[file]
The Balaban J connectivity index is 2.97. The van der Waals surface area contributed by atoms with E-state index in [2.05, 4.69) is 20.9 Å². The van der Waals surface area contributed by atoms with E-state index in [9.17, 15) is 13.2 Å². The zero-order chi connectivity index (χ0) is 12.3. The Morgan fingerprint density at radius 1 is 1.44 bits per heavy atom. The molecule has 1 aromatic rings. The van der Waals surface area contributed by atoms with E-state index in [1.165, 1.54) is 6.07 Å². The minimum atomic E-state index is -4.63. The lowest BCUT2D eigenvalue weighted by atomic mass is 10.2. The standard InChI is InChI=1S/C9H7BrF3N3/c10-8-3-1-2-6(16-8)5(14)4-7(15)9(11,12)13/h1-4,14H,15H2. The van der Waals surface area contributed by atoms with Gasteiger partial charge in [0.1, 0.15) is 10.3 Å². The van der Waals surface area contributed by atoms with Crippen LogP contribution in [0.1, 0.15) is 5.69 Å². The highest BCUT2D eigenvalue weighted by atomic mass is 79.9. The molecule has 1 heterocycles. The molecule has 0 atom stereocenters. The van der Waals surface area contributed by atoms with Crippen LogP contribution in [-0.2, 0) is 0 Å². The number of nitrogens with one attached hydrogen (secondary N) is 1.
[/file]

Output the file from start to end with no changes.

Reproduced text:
The Balaban J connectivity index is 2.97. The van der Waals surface area contributed by atoms with E-state index in [2.05, 4.69) is 20.9 Å². The van der Waals surface area contributed by atoms with E-state index in [9.17, 15) is 13.2 Å². The zero-order chi connectivity index (χ0) is 12.3. The Morgan fingerprint density at radius 1 is 1.44 bits per heavy atom. The molecule has 1 aromatic rings. The van der Waals surface area contributed by atoms with E-state index in [1.165, 1.54) is 6.07 Å². The minimum atomic E-state index is -4.63. The lowest BCUT2D eigenvalue weighted by atomic mass is 10.2. The standard InChI is InChI=1S/C9H7BrF3N3/c10-8-3-1-2-6(16-8)5(14)4-7(15)9(11,12)13/h1-4,14H,15H2. The van der Waals surface area contributed by atoms with Gasteiger partial charge in [0.1, 0.15) is 10.3 Å². The van der Waals surface area contributed by atoms with Crippen LogP contribution in [0.1, 0.15) is 5.69 Å². The highest BCUT2D eigenvalue weighted by atomic mass is 79.9. The molecule has 1 heterocycles. The molecule has 0 atom stereocenters. The van der Waals surface area contributed by atoms with Crippen LogP contribution in [-0.2, 0) is 0 Å². The number of nitrogens with one attached hydrogen (secondary N) is 1.